Slow Riverby Nicola Griffith, Ellen Key Harris (Editor)
Then out of the rain walked Spanner, predator and thief, who took her in, cared for her
She awoke in an alley to the splash of rain. She was naked, a foot-long gash in her back was still bleeding, and her identity implant was gone. Lore Van Oesterling had been the daughter of one of the world's most powerful families...and now she was nobody, and she had to hide.
Then out of the rain walked Spanner, predator and thief, who took her in, cared for her wound, and taught her how to reinvent herself again and again. No one could find Lore now: not the police, not her family, and not the kidnappers who had left her in that alley to die. She had escaped...but the cost of her newfound freedom was crime and deception, and she paid it over and over again, until she had become someone she loathed.
Lore had a choice: She could stay in the shadows, stay with Spanner...and risk losing herself forever. Or she could leave Spanner and find herself again by becoming someone else: stealing the identity implant of a dead woman, taking over her life, and creating a new future.
But to start again, Lore required Spanner's talents--Spanner, who needed her and hated her, and who always had a price. And even as Lore agreed to play Spanner's game one final time, she found that there was still the price of being a Van Oesterling to be paid. Only by confronting her family, her past, and her own demons could Lore meld together who she had once been, who she had become, and the person she intended to be...
- Random House Publishing Group
- Publication date:
- Edition description:
- Sales rank:
- Product dimensions:
- 5.53(w) x 8.23(h) x 0.74(d)
What People are Saying About This
Meet the Author
Nicola Griffith is a native of Yorkshire, England, where she earned her beer money teaching women’s self-defense, fronting a band, and arm-wrestling in bars, before discovering writing and moving to the United States. Her immigration case was a fight and ended up making new law: the State Department declared it to be “in the National Interest” for her to live and work in this country. This didn’t thrill the more conservative powerbrokers, and she ended up on the front page of The Wall Street Journal, where her case was used as an example of the country’s declining moral standards.
In 1993 a diagnosis of multiple sclerosis slowed her down a bit, and she concentrated on writing: Ammonite (1993), Slow River (1995), The Blue Place (1998), Stay (2002), Always (2007), and Hild (2013). Griffith is the co-editor of the Bending the Landscape series of original short fiction. Her multimedia memoir, And Now We Are Going to Have a Party: Liner Notes to a Writer’s Early Life, is a limited collector’s edition. Her essays and short fiction have appeared in an assortment of academic texts and a variety of journals, including Nature, New Scientist, Los Angeles Review of Books, and Out. She’s won the Washington State Book Award, the Tiptree, Nebula, the World Fantasy Award, the Premio Italia, and the Lambda Literary Award (six times), among many others.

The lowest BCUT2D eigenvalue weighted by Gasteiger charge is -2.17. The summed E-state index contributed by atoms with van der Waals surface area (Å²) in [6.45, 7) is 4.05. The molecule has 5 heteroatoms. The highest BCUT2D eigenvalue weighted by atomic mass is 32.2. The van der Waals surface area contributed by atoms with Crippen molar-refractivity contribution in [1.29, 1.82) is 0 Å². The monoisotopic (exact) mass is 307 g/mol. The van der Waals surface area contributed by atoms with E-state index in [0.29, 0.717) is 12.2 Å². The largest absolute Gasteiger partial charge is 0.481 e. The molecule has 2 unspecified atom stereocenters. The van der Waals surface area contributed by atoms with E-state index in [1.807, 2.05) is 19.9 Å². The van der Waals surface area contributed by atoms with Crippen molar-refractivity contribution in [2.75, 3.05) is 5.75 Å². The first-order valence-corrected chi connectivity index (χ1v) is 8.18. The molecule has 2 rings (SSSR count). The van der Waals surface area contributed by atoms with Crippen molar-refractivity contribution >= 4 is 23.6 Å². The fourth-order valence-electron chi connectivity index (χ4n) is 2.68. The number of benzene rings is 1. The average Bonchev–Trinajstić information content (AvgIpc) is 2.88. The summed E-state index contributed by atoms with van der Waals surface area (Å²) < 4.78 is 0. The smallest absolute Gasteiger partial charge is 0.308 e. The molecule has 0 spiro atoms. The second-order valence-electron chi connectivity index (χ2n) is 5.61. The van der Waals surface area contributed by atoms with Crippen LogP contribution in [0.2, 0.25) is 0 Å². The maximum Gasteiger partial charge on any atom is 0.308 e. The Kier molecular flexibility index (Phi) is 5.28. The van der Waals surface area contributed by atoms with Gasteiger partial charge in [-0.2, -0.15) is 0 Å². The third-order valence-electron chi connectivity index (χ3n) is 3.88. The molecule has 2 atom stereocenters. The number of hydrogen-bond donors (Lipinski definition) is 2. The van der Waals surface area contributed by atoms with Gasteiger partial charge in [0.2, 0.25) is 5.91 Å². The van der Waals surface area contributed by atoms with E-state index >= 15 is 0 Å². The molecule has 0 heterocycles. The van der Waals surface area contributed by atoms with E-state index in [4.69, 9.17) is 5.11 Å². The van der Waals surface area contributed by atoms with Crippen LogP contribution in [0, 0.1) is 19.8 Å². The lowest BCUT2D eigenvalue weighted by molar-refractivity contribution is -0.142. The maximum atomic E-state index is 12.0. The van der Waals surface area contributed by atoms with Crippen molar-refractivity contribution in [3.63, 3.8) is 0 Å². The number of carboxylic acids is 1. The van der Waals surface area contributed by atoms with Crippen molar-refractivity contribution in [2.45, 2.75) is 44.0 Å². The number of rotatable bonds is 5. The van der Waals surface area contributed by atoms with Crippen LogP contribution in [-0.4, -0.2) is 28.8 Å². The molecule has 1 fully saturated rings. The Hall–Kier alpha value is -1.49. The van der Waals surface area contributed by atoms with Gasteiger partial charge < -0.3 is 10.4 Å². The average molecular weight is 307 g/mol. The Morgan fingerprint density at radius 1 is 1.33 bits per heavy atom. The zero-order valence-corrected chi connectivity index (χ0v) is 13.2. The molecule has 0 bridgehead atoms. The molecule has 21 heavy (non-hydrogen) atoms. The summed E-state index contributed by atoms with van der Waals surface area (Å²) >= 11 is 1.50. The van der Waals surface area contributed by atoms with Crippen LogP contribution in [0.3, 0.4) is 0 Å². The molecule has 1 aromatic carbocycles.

Now a dual U.S./U.K. citizen, Nicola Griffith is married to writer Kelley Eskridge. They live in Seattle, where Griffith is currently lost in the seventh century, emerging occasionally to drink just the right amount of beer and take enormous delight in everything.
From the Hardcover edition.
Most Helpful Customer Reviews
See all customer reviews
I'm not an avid Sci-Fi reader, but I absolutely loved this book. Griffith's story is character driven and is not overwhelmed by the sci-fi. The story's focus is on Lore's internal struggle to sort out her identity, and it is artfully wrapped in Sci-fi, but if you want to read about androids, computers that become self-aware, and hard core sci-fi, this is not a book for you. If you want compelling characters, click the Add to Cart button and buy this book.
This is a deeply impressive novel. It is exquisitely crafted: the pace is measured, but sure; the metaphors are used delicately; and the control over perspective (shifting between first person, tight third person, and loose present-tense third person for the three different timelines) is both absolute and absolutely necessary to the emotional arc being told. It is a novel to mull over, savor. It is also an incredibly intense experience, or at least it was for me. I read it slowly partly so that I could admire Griffith's work, but mostly because reading it for more than half an hour at a time left me introspective and melancholy. There is a great deal of pain in the novel, and the carefully distanced prose makes it all the easier for the reader to fill in the blanks. For all the science fiction trappings (and they are many, from the cyberpunk-ish (but mostly irrelevant) identity hacking to the bioremediation science that furnishes much of the plot and much of the imagery) this story is about trauma, and surviving trauma, and then surviving your survival tactics. It's about ethics, and class, and identity, and monsters that come in human shape. It's vaguely dystopian without being political, and it's about corporate espionage while refusing to forget that corporations are anything but faceless. I can't say I loved the book; it was far too emotionally hard for that. It left me unsettled and totally drained, and I don't know that I would ever read it again. But I will certainly be picking up everything else Griffith ever writes.